Deviance is a complex concept in sociology

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Deviance in sociology is a dynamic term. Understanding this term opens up opportunities to discuss various sociological issues. Consequently, the paper aims at explaining the many different kinds of deviance, investigating its causes and the hypotheses of deviance. The research is focused on ideas by numerous scientists who have made an excellent contribution to the field of sociology. These concepts are important in reducing social crimes such as robbery, violation, assassination, attack, drug trafficking and profiling. The research also helps acknowledge the fact that despite the negative notion most people have on deviance, notable positive changes can be achieved through it. This fact is demonstrated that despite the negative notion most people have on deviance, notable positive changes can be achieved through it. This fact is demonstrated through examples of how deviance has had a positive impact on the society in the past.

Keywords: Deviance, social norms, crimes, Human behavior

Deviance

Introduction

Deviance is a complex concept which can be defined as any behavior that does not conform to the societal norms (Brown & Sefiha, 2018). These standards are set by the society to guide human behavior. Such a violation of the social norms results in punishment. However, despite the clear-cut definition of deviance, there is a swarming host of other meanings. The reason behind this is because different scholars hold different views on deviance (Shepard, 2012). For instance, Emile Durkheim in The Rules of Sociological Method claims that “Deviance is defiance is defined socially and will vary from one group to another” (Brown & Sefiha, 2018). Another Sociologist William Sumner defines sociology as “Violation of established norms.” Despite the different definitions of deviance, the basic idea is going against the set rules or norms in society. The concept varies across groups, times and places. Deviance is substantially connected to many issues in the community. Examples of activities which are considered as defiant include robbery, theft, rape, murder and assault (Shepard, 2012). Other deviant activities in some cultures include belching loudly, Yawning, laughing during burials, Excessive gambling, Refusing to bathe and other activities which go against the believes and culture of the particular society. It is therefore vital to deeply explore deviance in sociology so that one can be able to fit well in the society.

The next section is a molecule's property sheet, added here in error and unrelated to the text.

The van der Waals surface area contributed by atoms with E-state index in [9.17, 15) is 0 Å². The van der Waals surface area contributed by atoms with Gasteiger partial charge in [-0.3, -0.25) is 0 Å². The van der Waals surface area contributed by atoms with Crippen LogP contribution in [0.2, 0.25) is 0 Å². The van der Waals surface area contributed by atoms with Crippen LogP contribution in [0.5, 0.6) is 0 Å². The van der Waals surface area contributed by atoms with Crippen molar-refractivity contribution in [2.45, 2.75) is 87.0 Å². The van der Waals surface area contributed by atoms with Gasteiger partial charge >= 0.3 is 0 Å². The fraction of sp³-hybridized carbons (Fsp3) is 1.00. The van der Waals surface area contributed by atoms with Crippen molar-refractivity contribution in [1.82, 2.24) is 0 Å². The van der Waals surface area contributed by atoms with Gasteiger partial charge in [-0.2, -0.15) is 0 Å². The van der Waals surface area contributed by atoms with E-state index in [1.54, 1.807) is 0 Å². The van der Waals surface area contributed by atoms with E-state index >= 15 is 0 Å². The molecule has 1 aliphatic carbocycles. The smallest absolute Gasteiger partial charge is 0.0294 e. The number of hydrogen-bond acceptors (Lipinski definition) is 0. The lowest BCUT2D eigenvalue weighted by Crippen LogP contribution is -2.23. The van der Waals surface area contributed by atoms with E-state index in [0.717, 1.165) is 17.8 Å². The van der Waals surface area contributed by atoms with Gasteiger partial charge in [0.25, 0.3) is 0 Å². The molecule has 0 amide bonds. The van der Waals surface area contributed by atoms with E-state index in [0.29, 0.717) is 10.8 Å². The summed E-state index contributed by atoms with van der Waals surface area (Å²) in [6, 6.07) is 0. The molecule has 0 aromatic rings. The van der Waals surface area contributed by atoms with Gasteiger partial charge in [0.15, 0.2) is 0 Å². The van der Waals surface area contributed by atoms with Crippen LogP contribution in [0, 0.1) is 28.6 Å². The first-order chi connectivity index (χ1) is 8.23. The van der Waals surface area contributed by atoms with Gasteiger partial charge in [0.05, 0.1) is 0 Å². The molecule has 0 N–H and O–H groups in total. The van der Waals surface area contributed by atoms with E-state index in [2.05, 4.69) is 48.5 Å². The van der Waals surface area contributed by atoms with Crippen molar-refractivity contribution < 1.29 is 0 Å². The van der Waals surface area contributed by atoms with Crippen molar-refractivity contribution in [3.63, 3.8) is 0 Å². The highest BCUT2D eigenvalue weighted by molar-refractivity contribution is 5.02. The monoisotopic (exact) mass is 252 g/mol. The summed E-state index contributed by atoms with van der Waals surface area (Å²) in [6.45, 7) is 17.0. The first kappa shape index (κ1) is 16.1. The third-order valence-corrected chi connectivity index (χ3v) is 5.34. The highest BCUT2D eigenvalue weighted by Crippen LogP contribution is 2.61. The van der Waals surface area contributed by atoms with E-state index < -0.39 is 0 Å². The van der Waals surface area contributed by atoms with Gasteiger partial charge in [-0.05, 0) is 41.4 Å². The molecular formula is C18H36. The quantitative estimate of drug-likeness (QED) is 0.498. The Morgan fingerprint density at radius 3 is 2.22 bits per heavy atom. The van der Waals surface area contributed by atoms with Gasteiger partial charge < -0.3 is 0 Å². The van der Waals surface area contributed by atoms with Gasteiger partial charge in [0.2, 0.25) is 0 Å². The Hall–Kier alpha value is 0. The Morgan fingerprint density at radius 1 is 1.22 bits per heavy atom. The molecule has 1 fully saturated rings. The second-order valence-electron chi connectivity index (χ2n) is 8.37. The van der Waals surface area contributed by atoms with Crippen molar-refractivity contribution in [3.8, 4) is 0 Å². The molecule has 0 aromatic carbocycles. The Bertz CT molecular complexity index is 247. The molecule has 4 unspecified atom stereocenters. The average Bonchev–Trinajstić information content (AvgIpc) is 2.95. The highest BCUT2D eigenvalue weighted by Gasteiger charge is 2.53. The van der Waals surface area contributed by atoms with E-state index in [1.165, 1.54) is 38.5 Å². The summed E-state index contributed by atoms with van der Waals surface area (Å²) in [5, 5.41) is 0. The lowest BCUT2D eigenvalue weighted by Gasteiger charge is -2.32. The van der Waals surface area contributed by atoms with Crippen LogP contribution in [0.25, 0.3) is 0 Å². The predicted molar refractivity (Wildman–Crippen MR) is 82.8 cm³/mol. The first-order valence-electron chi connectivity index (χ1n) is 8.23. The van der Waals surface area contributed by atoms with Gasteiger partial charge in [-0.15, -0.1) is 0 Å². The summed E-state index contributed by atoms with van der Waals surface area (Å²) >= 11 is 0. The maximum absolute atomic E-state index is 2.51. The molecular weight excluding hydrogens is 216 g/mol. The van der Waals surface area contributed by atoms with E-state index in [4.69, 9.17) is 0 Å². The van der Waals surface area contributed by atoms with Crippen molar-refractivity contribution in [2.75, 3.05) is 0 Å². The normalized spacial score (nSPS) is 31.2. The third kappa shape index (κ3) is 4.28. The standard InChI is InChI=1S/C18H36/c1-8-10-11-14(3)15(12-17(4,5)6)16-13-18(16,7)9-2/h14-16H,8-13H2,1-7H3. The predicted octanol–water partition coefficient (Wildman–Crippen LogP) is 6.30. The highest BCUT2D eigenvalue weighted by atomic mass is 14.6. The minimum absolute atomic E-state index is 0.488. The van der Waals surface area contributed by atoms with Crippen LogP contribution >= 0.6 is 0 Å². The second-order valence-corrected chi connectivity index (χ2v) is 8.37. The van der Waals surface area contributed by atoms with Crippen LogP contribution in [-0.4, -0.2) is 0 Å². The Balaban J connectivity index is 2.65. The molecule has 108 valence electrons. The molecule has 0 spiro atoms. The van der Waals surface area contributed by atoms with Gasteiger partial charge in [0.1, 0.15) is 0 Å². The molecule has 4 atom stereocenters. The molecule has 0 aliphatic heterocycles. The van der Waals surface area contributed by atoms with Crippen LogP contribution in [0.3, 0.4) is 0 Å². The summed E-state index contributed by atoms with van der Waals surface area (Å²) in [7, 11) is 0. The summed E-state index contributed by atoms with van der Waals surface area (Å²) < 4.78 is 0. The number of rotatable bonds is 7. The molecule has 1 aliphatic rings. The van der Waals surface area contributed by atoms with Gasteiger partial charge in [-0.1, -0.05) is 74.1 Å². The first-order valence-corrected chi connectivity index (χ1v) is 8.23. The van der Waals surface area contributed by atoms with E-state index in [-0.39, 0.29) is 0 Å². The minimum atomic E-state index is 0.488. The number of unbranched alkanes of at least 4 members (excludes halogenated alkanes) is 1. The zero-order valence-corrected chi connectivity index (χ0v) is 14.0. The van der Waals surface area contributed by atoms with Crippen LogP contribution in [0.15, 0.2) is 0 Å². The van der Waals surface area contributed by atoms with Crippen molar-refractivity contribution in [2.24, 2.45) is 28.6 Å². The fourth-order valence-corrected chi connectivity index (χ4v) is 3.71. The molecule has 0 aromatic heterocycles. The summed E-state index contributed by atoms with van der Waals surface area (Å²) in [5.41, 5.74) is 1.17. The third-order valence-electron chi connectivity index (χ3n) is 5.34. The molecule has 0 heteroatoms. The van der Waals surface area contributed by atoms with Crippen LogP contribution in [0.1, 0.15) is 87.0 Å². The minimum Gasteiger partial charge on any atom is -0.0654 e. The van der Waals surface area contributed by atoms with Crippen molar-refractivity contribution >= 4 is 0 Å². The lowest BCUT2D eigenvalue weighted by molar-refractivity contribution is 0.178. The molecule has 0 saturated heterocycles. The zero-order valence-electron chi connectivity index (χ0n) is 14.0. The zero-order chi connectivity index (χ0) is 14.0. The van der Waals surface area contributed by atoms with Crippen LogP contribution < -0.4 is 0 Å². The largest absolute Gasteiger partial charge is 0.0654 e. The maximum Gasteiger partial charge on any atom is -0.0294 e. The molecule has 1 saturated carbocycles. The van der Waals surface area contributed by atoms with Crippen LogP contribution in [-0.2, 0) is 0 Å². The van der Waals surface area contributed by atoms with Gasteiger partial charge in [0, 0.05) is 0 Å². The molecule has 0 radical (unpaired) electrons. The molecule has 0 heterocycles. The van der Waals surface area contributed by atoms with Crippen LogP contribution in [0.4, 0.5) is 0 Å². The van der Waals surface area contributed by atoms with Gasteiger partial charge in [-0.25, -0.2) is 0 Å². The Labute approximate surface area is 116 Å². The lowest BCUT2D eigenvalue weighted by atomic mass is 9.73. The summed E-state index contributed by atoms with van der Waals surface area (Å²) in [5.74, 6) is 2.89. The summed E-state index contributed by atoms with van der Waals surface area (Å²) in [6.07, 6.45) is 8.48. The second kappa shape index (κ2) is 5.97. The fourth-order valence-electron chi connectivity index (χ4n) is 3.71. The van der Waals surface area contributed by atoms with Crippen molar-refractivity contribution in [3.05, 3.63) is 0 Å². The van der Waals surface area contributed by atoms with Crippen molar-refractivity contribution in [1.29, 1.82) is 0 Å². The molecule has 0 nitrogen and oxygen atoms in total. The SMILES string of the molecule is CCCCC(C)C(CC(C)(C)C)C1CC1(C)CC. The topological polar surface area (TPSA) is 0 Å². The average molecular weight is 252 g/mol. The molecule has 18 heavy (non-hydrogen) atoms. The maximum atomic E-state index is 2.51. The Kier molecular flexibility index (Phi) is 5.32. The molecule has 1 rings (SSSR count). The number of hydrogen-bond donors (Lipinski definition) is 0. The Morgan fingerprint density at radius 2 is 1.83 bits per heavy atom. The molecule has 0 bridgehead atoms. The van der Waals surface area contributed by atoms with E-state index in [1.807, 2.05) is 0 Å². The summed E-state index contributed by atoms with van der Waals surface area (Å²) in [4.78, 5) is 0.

Types of Deviance

There are two types of deviance which include Formal and Informal deviance.

Formal Deviance

Formal deviance is the violation of laws which are formally enacted (Shepard, 2012). This type of deviation is serious since it is punishable by the law. Examples of formal deviance include robbery, theft, rape, murder, and assault.

Informal Deviance

Informal deviance is the violation of informal social norms which are not touched anywhere in the law (Brown & Sefiha, 2018). Such an offense is not punishable but should not be committed since it is against the societal morals. People who commit such deviance cannot be respected in the society. Some examples of informal deviance include belching loudly, making sounds while yawning and talking while eating.

Theories of Deviance

The theories of deviance are important since they help explain its causes (Shepard, 2012). Since deviance is significantly related to crimes, the theories also focus on how such issues can be eliminated in the society. Some of the prominent theories of defiance include differential association theory, anomie theory, control theory and labeling theory.

Strain or Anomie theory